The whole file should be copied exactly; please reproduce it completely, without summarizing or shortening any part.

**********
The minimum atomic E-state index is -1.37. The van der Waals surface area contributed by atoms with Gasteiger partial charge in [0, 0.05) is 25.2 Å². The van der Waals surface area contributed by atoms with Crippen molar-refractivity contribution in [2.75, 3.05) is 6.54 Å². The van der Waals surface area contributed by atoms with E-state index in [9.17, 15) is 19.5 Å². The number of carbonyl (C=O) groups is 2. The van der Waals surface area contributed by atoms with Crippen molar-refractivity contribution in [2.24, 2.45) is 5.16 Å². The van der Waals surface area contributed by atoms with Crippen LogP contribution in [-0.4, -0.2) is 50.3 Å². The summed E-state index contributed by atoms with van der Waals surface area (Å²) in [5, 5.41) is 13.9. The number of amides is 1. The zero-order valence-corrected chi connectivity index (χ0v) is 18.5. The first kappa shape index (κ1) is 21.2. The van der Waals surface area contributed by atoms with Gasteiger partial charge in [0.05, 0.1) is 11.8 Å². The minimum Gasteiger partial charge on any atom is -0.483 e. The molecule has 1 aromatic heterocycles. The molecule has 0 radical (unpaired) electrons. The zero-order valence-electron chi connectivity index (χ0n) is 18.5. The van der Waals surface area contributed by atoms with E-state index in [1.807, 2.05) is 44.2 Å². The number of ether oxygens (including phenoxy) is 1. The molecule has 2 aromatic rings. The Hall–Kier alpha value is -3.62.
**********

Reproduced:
The minimum atomic E-state index is -1.37. The van der Waals surface area contributed by atoms with Gasteiger partial charge in [0, 0.05) is 25.2 Å². The van der Waals surface area contributed by atoms with Crippen molar-refractivity contribution in [2.75, 3.05) is 6.54 Å². The van der Waals surface area contributed by atoms with E-state index in [9.17, 15) is 19.5 Å². The number of carbonyl (C=O) groups is 2. The van der Waals surface area contributed by atoms with Crippen molar-refractivity contribution in [2.24, 2.45) is 5.16 Å². The van der Waals surface area contributed by atoms with Crippen LogP contribution in [-0.4, -0.2) is 50.3 Å². The summed E-state index contributed by atoms with van der Waals surface area (Å²) in [5, 5.41) is 13.9. The number of amides is 1. The zero-order valence-corrected chi connectivity index (χ0v) is 18.5. The first kappa shape index (κ1) is 21.2. The van der Waals surface area contributed by atoms with Gasteiger partial charge in [0.05, 0.1) is 11.8 Å². The minimum Gasteiger partial charge on any atom is -0.483 e. The molecule has 1 aromatic heterocycles. The molecule has 0 radical (unpaired) electrons. The zero-order valence-electron chi connectivity index (χ0n) is 18.5. The van der Waals surface area contributed by atoms with E-state index in [1.807, 2.05) is 44.2 Å². The number of ether oxygens (including phenoxy) is 1. The molecule has 2 aromatic rings. The Hall–Kier alpha value is -3.62.